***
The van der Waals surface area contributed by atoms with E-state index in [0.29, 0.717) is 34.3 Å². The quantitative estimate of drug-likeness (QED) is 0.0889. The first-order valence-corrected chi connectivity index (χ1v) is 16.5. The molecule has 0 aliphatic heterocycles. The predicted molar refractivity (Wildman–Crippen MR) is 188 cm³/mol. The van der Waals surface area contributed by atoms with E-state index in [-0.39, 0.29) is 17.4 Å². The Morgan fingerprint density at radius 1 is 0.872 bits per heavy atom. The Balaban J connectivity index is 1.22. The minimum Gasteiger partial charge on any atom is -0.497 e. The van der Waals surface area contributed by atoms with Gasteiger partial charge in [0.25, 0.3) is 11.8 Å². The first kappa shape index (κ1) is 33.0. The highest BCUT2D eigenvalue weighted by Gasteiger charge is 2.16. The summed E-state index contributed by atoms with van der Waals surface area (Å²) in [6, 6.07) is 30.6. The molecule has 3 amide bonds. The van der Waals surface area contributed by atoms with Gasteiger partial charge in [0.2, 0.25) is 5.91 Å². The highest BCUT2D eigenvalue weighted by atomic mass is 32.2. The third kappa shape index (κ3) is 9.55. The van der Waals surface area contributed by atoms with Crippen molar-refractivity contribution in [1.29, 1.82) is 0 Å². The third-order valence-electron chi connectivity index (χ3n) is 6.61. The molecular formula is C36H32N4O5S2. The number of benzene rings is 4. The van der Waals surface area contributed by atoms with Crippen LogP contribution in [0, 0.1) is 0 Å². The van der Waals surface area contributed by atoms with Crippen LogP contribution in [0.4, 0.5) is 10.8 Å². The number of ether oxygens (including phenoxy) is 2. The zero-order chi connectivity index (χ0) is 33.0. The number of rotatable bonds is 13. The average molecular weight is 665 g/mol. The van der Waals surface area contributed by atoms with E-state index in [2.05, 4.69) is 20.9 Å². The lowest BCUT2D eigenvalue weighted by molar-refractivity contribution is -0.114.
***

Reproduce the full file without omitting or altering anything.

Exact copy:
The van der Waals surface area contributed by atoms with E-state index in [0.29, 0.717) is 34.3 Å². The quantitative estimate of drug-likeness (QED) is 0.0889. The first-order valence-corrected chi connectivity index (χ1v) is 16.5. The molecule has 0 aliphatic heterocycles. The predicted molar refractivity (Wildman–Crippen MR) is 188 cm³/mol. The van der Waals surface area contributed by atoms with E-state index in [-0.39, 0.29) is 17.4 Å². The Morgan fingerprint density at radius 1 is 0.872 bits per heavy atom. The Balaban J connectivity index is 1.22. The minimum Gasteiger partial charge on any atom is -0.497 e. The van der Waals surface area contributed by atoms with Gasteiger partial charge in [0.25, 0.3) is 11.8 Å². The first kappa shape index (κ1) is 33.0. The highest BCUT2D eigenvalue weighted by Gasteiger charge is 2.16. The summed E-state index contributed by atoms with van der Waals surface area (Å²) in [6, 6.07) is 30.6. The molecule has 3 amide bonds. The van der Waals surface area contributed by atoms with Gasteiger partial charge in [0.2, 0.25) is 5.91 Å². The highest BCUT2D eigenvalue weighted by atomic mass is 32.2. The third kappa shape index (κ3) is 9.55. The van der Waals surface area contributed by atoms with Crippen molar-refractivity contribution in [1.29, 1.82) is 0 Å². The third-order valence-electron chi connectivity index (χ3n) is 6.61. The molecular formula is C36H32N4O5S2. The number of benzene rings is 4. The van der Waals surface area contributed by atoms with Crippen LogP contribution in [0, 0.1) is 0 Å². The van der Waals surface area contributed by atoms with Crippen LogP contribution in [0.4, 0.5) is 10.8 Å². The number of ether oxygens (including phenoxy) is 2. The zero-order chi connectivity index (χ0) is 33.0. The number of rotatable bonds is 13. The average molecular weight is 665 g/mol. The van der Waals surface area contributed by atoms with E-state index in [2.05, 4.69) is 20.9 Å². The lowest BCUT2D eigenvalue weighted by molar-refractivity contribution is -0.114.